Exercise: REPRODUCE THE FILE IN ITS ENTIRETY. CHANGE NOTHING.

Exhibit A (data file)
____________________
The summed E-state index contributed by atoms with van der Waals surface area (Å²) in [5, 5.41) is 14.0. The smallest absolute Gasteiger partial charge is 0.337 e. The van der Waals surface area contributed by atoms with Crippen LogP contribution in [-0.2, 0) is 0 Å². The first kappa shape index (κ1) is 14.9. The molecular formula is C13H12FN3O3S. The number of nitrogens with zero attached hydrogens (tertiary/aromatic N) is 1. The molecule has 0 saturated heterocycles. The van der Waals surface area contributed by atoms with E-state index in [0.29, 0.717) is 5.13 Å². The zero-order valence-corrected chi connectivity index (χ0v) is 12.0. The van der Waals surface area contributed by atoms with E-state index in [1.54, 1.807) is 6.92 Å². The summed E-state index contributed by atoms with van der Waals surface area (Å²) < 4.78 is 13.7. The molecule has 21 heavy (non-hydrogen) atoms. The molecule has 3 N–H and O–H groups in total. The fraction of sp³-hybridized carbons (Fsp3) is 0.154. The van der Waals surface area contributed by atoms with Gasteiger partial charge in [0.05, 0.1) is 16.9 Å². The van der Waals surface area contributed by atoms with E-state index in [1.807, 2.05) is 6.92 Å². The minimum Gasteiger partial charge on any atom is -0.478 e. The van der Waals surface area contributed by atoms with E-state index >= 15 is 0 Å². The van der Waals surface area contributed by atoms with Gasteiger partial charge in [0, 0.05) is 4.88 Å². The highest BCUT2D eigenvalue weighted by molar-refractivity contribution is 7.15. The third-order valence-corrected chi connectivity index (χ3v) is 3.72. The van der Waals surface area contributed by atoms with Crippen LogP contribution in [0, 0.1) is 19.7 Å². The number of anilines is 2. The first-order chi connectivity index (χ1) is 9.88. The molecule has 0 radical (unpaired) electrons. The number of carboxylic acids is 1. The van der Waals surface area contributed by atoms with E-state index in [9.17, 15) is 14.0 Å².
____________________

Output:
The summed E-state index contributed by atoms with van der Waals surface area (Å²) in [5, 5.41) is 14.0. The smallest absolute Gasteiger partial charge is 0.337 e. The van der Waals surface area contributed by atoms with Crippen LogP contribution in [-0.2, 0) is 0 Å². The first kappa shape index (κ1) is 14.9. The molecular formula is C13H12FN3O3S. The number of nitrogens with zero attached hydrogens (tertiary/aromatic N) is 1. The molecule has 0 saturated heterocycles. The van der Waals surface area contributed by atoms with E-state index in [0.29, 0.717) is 5.13 Å². The zero-order valence-corrected chi connectivity index (χ0v) is 12.0. The van der Waals surface area contributed by atoms with E-state index in [1.54, 1.807) is 6.92 Å². The summed E-state index contributed by atoms with van der Waals surface area (Å²) < 4.78 is 13.7. The molecule has 21 heavy (non-hydrogen) atoms. The molecule has 3 N–H and O–H groups in total. The fraction of sp³-hybridized carbons (Fsp3) is 0.154. The van der Waals surface area contributed by atoms with Gasteiger partial charge in [0.05, 0.1) is 16.9 Å². The van der Waals surface area contributed by atoms with E-state index in [1.807, 2.05) is 6.92 Å². The minimum Gasteiger partial charge on any atom is -0.478 e. The van der Waals surface area contributed by atoms with E-state index >= 15 is 0 Å². The van der Waals surface area contributed by atoms with Gasteiger partial charge in [0, 0.05) is 4.88 Å². The highest BCUT2D eigenvalue weighted by molar-refractivity contribution is 7.15. The third-order valence-corrected chi connectivity index (χ3v) is 3.72. The van der Waals surface area contributed by atoms with Crippen LogP contribution in [0, 0.1) is 19.7 Å². The number of anilines is 2. The first-order chi connectivity index (χ1) is 9.88. The molecule has 0 radical (unpaired) electrons. The number of carboxylic acids is 1. The van der Waals surface area contributed by atoms with E-state index in [9.17, 15) is 14.0 Å².